Is the Theory of Evolution compatible with the Christian faith? It depends on who you ask. For many traditionally-minded Christians, the answer is a quick “no.” But is the answer that easy? The bad relationship between Science and the Church is proverbial, but it need not be.
“Reality is like a jewel with many facets that can be looked at from various angles, from different viewpoints,” writes the Dutch geneticist Gerard Verschuuren. He has focused much of his career on this very question of examining the facets of reality that science unlocks for us. As a Catholic, though, Verschuuren has also penned quite a number of books that seek to provide a place for fruitful conversation between faith and reason, science and theology. His goal is “faithful reasoning and reasonable faith.”
He comes to discussions of Galileo, evolution, or genetics not from the background of a popular apologist but from a background rigorous by secular standards: his alma maters include Leiden University, Utrecht University, and the University Amsterdam. He has specialized in areas of study that include human and population genetics, philosophy of science and biology, and various aspects of anthropology.
Orthodox. Faithful. Free.
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Thus, Verschuuren’s book At the Dawn of Humanity: The First Humans is an excellent introduction to the place of genetics in the Theory of Evolution. Specifically, his question is: How far can genetics take us in explaining what makes humans different from other animals? As he says, are features such as “faculties of language, rationality, morality, self-awareness, and religion” unique to humanity or “did they come from the non-human animal world?”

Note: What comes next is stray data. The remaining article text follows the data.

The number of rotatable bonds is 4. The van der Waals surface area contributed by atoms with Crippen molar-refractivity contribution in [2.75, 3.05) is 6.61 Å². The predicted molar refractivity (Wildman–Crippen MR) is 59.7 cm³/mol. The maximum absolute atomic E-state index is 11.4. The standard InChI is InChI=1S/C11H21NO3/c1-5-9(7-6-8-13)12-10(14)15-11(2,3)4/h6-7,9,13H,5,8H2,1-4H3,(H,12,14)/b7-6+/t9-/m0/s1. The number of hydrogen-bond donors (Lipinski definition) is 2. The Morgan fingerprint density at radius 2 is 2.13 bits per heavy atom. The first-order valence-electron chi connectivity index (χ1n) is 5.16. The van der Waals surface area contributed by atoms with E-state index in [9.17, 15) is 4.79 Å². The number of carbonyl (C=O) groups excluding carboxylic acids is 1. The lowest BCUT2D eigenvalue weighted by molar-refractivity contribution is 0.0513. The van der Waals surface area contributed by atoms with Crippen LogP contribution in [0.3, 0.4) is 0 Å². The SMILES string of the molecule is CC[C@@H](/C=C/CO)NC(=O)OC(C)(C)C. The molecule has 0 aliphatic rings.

The first couple of chapters are devoted to an exposition of Darwin’s theory of natural selection and survival of the fittest, leading into an introduction to genetics and the “gene pool.” This leads to the question: if gene mutations can lead to genetic diversity which produce changes in populations “as we see it happen, for instance, in our domestic dogs and cats” still the question of whether or not this can “ever lead to a new species” remains.
This leads to one of Verschuuren’s fundamental topics. At the heart of his book is a discussion of “gradualism,” the idea that small steps in gene mutations lead over time to large changes so that no change ever need be explained by one large, drastic change: “What, ultimately, it all boils down to are small gene changes with large effects.”
Many biologists have doubts as to whether or not “Neo-Darwinism can achieve what Darwin thought he could achieve.” The “irreducible complexity” of such “structures as brains or eyes” leads some to question whether or not such structures could have ever passed through stages of incomplete development: “What good is half an eye?” However, there are examples—such as blood clotting—where gradual, incomplete development of a function is still beneficial. Yet “saltationism” is a position that advocates for occasional “super mutations” or giant leaps in the mutation process responsible for “sudden, discontinuous, and crucial changes…supposedly responsible for the sudden appearance of new, higher taxa” or species. The “irreducible complexity” of such “structures as brains or eyes” leads some to question whether or not such structures could have ever passed through stages of incomplete development.Tweet This